What to Know
- John Schnatter stepped down as the company's CEO last year
- He is still the pizza chain's biggest shareholder
- Schnatter is still on the company's board
Papa John's is attempting to ward off its disgraced founder by adopting a poison-pill plan.
The company is struggling to distance itself from John Schnatter, who resigned as chairman this month after his use of a racial slur during a media training session was revealed. He stepped down late last year as CEO after becoming enmeshed in the national anthem issue involving NFL players, saying it was hurting pizza sales.
Schnatter, who later said his resignation was a mistake, is still the pizza chain's biggest shareholder. He founded the company in 1984.
Papa John's, based in Louisville, Kentucky, said late Sunday it will put a shareholder rights plan in place for a year. The plan would be activated if anyone acquires 15 percent or more of the company's outstanding shares without board approval.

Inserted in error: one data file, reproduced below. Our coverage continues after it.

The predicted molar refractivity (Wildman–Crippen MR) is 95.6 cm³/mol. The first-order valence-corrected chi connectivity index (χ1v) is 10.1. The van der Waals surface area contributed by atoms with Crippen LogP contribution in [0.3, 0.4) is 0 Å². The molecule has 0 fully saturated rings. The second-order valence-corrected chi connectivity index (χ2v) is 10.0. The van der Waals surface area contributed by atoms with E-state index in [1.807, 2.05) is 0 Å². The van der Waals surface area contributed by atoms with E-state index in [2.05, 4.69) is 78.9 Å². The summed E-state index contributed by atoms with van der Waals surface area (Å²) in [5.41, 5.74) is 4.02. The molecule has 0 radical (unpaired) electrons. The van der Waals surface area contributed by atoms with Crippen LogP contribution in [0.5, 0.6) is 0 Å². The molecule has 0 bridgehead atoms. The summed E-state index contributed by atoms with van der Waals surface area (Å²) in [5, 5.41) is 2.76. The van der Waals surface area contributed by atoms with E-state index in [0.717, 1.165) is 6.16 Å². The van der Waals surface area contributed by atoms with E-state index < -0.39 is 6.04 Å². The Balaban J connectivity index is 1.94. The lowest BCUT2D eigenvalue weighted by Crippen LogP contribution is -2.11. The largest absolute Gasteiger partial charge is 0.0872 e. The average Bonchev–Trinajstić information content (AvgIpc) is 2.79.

That would effectively prevent Schnatter, who holds 30 percent of all outstanding stock, from gaining a controlling stake in the company.
The company said the plan won't keep its board from considering any offer that is fair and in the best interest of shareholders.
U.S. & World
Papa John's International Inc. has started scrubbing Schnatter's image from its marketing materials and has said it's evaluating all of its ties with him.
Several Major League Baseball teams have responded to Schnatter's remarks by suspending their relationships with the company.
Schnatter still serves as a board member.
It's holding off Schnatter as it struggles to reinvigorate the brand. Shares of Papa John's International Inc. are down more than 30 percent over the past year.